Across Grove was the entrance to a path through City Hall park. The Berkeley police headquarters were on the ground floor of the old City Hall so they used that path to get to their offices. Flanking the entrance were two large, inverted, truncated pyramidal concrete planters and in each planter was a gigantic marijuana plant. Our people would stand at the window, holding their sides in laughter, watching the know-nothing cops walk in and out, in and out past the evil weeds. Eventually somebody must have tipped the cops off – the plants were ripped from their moorings.

Once I was standing around waiting for a meeting with one of the group leaders in front of a cubicle that belonged to a part time employee, a graduate student, who was not at his desk at the time. I was idly looking at the décor: a Che Guevara poster, a Viet Cong recruiting poster, a Fuck Housework poster and several more items of that ilk. Another member of the staff came up behind me and whispered in my ear, “There’s something here to offend everyone.” The cubicle’s occupant was a middle everything: middle middle class, middle western (Kansas for Christ’s sake) and so on. The “establishment” was creating radicals even from unlikely sources.

One of the Systems Analysts working in the Grove office was a young woman named Grace Gentry. When I was first introduced to her I immediately asked, “Are you Dick Gentry’s wife?” and she said she was. I did not know Dick but I certainly knew of him. He had been a Systems Engineer for IBM’s Alameda County account, part of the IBM sales division that dealt with Government, Education and Medical (GEM) as were the salesmen and SEs that I had dealt with at the Naval Supply Center. Dick had developed a transaction display description programming system for Alameda which became known as the Gentry Monitor (later called FASTER). I had done some analogous work at PG&E in my short stay there and so was conscious of such efforts. (Dick’s and my paths almost crossed in a number of ways over the years. The junior SE at Alameda was Lachman Sippy who was on my university staff. He later moonlighted for Dick. Seymour Rubenstein, who was the tech for Sanders Associates when I was in the process of selecting them for PG&E’s terminals and later the “father” of WordStar, also did some occasional work for Dick.)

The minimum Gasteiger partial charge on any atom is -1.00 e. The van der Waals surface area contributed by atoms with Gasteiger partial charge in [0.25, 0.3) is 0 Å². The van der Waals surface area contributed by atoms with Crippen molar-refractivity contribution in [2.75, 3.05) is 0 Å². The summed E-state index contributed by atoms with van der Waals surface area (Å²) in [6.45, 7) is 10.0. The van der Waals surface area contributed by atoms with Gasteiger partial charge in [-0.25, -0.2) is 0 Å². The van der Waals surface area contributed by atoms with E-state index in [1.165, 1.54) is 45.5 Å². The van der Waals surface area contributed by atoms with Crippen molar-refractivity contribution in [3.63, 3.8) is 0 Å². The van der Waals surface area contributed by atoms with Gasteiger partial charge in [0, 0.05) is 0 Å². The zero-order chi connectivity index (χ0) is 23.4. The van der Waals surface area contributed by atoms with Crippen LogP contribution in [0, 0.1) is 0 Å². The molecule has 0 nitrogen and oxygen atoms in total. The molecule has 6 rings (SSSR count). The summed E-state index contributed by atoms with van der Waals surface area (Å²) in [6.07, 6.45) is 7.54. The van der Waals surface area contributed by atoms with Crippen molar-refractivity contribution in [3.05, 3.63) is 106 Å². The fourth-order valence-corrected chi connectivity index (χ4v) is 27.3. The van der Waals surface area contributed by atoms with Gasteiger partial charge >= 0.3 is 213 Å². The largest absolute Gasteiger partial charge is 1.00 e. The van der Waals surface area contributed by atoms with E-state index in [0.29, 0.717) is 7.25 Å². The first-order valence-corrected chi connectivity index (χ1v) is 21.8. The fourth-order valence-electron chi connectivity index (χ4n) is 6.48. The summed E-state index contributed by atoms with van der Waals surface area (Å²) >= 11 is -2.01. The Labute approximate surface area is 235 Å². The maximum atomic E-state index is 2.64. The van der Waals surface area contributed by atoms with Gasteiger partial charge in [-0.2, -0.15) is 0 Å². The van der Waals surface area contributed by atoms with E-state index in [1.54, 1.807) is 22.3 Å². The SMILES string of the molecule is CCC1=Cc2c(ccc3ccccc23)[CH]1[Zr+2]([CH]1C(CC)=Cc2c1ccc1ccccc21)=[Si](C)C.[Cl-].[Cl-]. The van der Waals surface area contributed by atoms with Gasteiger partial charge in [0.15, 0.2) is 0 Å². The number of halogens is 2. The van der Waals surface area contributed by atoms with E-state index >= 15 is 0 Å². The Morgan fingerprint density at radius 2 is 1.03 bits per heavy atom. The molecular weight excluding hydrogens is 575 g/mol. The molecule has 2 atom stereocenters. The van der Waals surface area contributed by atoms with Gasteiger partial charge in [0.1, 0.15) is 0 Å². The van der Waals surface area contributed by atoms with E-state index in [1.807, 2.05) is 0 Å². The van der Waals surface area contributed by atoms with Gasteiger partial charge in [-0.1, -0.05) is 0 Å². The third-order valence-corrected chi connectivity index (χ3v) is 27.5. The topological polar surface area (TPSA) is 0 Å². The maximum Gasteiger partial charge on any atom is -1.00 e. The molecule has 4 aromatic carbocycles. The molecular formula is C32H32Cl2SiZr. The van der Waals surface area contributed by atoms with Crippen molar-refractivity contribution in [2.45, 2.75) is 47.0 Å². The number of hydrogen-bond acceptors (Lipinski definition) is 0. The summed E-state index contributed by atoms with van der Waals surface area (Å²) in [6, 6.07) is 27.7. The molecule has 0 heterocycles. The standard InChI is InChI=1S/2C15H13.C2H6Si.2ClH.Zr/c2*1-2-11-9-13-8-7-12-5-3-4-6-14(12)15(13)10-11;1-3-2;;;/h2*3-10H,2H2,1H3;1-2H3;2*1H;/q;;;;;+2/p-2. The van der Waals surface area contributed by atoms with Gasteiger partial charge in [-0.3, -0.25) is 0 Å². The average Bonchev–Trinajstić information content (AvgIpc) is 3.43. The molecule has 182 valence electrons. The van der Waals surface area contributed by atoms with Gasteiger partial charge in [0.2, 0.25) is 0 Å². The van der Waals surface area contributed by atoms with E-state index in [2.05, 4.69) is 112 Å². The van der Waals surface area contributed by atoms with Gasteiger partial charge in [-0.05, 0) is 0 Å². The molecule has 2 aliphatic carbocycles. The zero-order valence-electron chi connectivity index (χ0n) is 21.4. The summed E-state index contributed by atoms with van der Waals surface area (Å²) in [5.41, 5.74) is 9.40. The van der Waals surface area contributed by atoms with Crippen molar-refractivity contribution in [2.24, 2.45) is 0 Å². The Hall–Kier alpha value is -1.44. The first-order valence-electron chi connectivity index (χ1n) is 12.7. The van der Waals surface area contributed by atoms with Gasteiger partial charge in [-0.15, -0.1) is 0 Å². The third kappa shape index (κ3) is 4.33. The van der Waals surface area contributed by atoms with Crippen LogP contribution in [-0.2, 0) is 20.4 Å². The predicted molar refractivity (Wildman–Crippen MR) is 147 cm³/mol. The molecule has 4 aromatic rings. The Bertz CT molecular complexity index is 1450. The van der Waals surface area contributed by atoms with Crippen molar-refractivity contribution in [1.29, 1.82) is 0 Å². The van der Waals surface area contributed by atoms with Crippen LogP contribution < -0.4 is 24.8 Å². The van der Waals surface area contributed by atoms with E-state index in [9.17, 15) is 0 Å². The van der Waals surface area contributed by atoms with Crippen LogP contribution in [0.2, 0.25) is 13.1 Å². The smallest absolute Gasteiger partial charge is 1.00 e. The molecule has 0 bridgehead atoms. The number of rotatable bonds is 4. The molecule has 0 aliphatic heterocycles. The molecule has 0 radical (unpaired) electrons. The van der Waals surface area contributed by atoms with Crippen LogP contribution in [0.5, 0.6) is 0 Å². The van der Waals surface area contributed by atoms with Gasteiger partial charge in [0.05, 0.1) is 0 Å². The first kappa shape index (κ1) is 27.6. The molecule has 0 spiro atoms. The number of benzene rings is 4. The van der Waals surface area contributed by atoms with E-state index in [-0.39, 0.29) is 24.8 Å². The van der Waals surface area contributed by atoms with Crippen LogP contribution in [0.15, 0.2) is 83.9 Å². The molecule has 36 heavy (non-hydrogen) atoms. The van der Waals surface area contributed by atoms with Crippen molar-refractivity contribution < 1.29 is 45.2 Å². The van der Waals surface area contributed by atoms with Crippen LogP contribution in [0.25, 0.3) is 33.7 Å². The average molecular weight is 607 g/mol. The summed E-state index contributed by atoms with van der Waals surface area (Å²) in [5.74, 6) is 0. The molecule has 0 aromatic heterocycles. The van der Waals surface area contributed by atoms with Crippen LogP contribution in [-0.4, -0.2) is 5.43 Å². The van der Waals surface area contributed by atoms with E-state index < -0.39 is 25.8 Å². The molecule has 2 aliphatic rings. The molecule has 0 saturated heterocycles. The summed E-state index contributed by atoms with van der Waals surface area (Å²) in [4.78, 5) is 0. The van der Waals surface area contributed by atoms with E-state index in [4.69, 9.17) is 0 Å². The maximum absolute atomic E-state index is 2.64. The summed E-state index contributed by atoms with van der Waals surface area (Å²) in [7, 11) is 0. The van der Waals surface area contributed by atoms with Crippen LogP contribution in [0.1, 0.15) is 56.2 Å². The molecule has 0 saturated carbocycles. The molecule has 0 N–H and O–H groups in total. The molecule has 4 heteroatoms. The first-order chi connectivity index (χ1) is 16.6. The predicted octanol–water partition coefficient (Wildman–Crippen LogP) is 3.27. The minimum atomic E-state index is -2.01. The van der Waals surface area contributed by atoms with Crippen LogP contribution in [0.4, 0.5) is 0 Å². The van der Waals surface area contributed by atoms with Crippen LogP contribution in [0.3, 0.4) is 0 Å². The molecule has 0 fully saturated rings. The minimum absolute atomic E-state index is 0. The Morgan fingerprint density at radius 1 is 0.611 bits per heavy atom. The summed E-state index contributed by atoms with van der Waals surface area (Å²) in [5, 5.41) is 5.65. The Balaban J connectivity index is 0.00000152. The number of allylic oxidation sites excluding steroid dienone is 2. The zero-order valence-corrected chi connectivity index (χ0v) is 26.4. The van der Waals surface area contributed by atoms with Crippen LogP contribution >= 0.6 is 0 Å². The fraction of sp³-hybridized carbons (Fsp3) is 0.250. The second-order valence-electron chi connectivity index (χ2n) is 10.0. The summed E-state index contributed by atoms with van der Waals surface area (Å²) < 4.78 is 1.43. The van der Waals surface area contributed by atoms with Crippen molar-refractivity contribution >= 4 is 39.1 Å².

One of the biggest irritants for the people working in that office was parking, or rather, the lack of parking. They had to find street parking along Addison, along Grove and even in Shattuck Square – all of which were metered spaces, so they had to go out every two hours and “feather” the meter. Often they missed the deadline and wound up with two dollar parking tickets, sometimes several in one day.


James Rector was shot-gunned on May 5, 1969 and died several days later. Berkeley was virtually in a state of civil war. Reagan and Meese brought in the National Guard to confirm that fact. One of the events that followed two or three weeks later, and now seems to be half forgotten, was the mass arrests of protestors in Shattuck Square. The armed command came up with a ploy to try and break the back of the protests. Somehow (I can’t remember just how it was done) they seduced a large crowd into Shattuck Square. Then they blocked all the exits with armored personnel carriers, jeeps, patrol cars, trucks and whatever heavy hardware was available. The National Guard and the various police agencies then started firing tear gas grenades into the crowd, who picked them up and hurled them back at the troops and troopers. I don’t remember whether helicopters were used in this incident – they probably were. Then a dozen or more buses, which had been staged for the event, were rolled into the square and the protestors loaded wholesale into them and carted off to the Santa Rita County jail, where some were beaten and otherwise abused. Four hundred eighty two people, including reporters and bystanders were arrested that day.

It was also a day in which Grace Gentry had parked her car at a meter in Shattuck square.


The rest of this story was told to me by some third party, probably Gene Portwood who was Grace’s supervisor, and so is hearsay to me – but I believe every syllable of it.

When it came time to feed the meter Grace walked the long block along Addison to Shattuck. When she got there WW III was under way as described above. While she stood there debating with herself whether to bother about the meter along came a Berkeley meter maid on her Cushman. She weaved between personnel carriers and jeeps, in front of sheriff’s patrol cars, past other parked cars and pulled up next to Grace’s car. Then, tears streaming down her face, she wrote out a parking citation and put it under the windshield wiper.

Grace didn’t see anything funny about it. Grace was outraged. Grace was furious. She was so furious that she decided to contest the citation and some time later appeared before a traffic court judge and told the story. He laughed so hard he nearly tipped over his chair. He tore up the two dollar ticket.

I thought the meter maid should have received a citation herself – for grace under fire.